Thursday, May 5, 2011

the battle

If I could have one wish, I would wish to spend my career networking with the extraordinary folks in the fire service, and still spend weekends and evenings at home with my family.

Don't say it. I know. That's two wishes . . . two conflicting wishes that will grip each others throats in constant warfare until I can figure out a way to make peace between them. I'm going home tomorrow, and the family wish will win for about 18 hours. Then I'm off to Fort Frances to teach the Trainer Facilitator course with Frank the killer whale. It will be a lot of fun, and I will again rub shoulders with the finest people on earth . . . but my family will spend the weekend without me. Again. 

I'm not whining. Honest. At least I shouldn't be. It was an honour to network with the small army of people I connected with this week in Toronto. Some were old friends like Andrew and Cyndy. Some were previous acquaintances that I got to know a little better, like Doug Tennant (Doug, if you're out there in Facebookland, let me know. I'd like to stay in touch).

Then there are those that I've known only as names, or email addresses, or voices on the phone. They were good connections, and good people, and the Internet is a wonderful networking tool . . . but there is no substitute for meeting someone face to face. Vince and Laura are among this crowd. When we meet at FireCon, it will be as old friends now, not cyber connections (that was a hint, by the way).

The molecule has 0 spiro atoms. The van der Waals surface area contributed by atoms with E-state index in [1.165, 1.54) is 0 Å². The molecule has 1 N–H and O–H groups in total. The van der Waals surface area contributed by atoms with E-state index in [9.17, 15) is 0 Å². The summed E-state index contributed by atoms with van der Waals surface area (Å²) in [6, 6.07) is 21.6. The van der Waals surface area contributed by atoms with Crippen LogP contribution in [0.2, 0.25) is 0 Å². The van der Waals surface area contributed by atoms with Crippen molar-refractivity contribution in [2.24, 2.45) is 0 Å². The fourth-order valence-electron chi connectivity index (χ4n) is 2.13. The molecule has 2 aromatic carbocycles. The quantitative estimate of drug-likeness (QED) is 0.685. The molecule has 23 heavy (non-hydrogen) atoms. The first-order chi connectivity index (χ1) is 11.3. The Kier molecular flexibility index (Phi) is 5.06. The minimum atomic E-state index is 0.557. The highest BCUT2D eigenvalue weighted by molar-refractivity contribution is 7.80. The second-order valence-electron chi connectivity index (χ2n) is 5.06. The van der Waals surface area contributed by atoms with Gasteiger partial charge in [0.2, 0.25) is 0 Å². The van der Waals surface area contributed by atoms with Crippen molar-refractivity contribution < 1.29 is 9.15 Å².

Wow. The election campaign ends, I bury my inner cynic, and suddenly I reincarnate as a sappy, feel-good, warm and fuzzy milk-toast guy. If you liked the old sarcastic and satirish Tim, never fear. I sense a provincial election campaign brewing, and I fear that my inner cynic may resurrect himself.

It's past 1:00 AM, and I should be sleeping instead of blogging, but allow me to leave you with a couple links:

Paul Combs newest cartoon. I'm not one to dance on anyone's grave, even that of a despicable terrorist that thought nothing of murdering indiscriminately, but I do empathize with the families of the 343 responders that died nearly 10 years ago. And I admire Paul Combs immensely.

The Canadian Fallen Firefighters Association Facebook page. Chad Sartison from Firefighters1st sits on the board, on top of his already busy schedule. He's a man of passion, and I've never heard him whine about being away from his family.

I need to take a lesson from Chad. But I do miss my family. The battle rages on . . .

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